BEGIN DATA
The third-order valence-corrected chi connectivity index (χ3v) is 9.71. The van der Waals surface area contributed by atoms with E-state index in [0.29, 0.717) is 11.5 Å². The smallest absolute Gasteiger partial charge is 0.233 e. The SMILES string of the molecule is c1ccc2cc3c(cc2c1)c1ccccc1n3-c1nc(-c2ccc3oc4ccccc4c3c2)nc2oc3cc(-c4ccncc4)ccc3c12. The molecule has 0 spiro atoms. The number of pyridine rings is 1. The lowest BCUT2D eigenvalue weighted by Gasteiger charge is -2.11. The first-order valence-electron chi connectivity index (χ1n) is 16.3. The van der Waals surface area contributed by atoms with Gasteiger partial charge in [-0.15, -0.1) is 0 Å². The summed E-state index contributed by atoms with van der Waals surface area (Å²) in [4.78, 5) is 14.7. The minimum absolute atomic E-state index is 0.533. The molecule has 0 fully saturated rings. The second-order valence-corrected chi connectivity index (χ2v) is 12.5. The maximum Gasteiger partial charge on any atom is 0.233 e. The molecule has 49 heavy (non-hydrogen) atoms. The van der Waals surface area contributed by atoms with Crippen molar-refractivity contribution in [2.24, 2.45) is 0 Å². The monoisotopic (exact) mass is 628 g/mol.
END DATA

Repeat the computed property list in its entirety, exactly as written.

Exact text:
The third-order valence-corrected chi connectivity index (χ3v) is 9.71. The van der Waals surface area contributed by atoms with E-state index in [0.29, 0.717) is 11.5 Å². The smallest absolute Gasteiger partial charge is 0.233 e. The SMILES string of the molecule is c1ccc2cc3c(cc2c1)c1ccccc1n3-c1nc(-c2ccc3oc4ccccc4c3c2)nc2oc3cc(-c4ccncc4)ccc3c12. The molecule has 0 spiro atoms. The number of pyridine rings is 1. The lowest BCUT2D eigenvalue weighted by Gasteiger charge is -2.11. The first-order valence-electron chi connectivity index (χ1n) is 16.3. The van der Waals surface area contributed by atoms with Gasteiger partial charge in [-0.15, -0.1) is 0 Å². The summed E-state index contributed by atoms with van der Waals surface area (Å²) in [4.78, 5) is 14.7. The minimum absolute atomic E-state index is 0.533. The molecule has 0 fully saturated rings. The second-order valence-corrected chi connectivity index (χ2v) is 12.5. The maximum Gasteiger partial charge on any atom is 0.233 e. The molecule has 49 heavy (non-hydrogen) atoms. The van der Waals surface area contributed by atoms with Crippen molar-refractivity contribution in [2.24, 2.45) is 0 Å². The monoisotopic (exact) mass is 628 g/mol.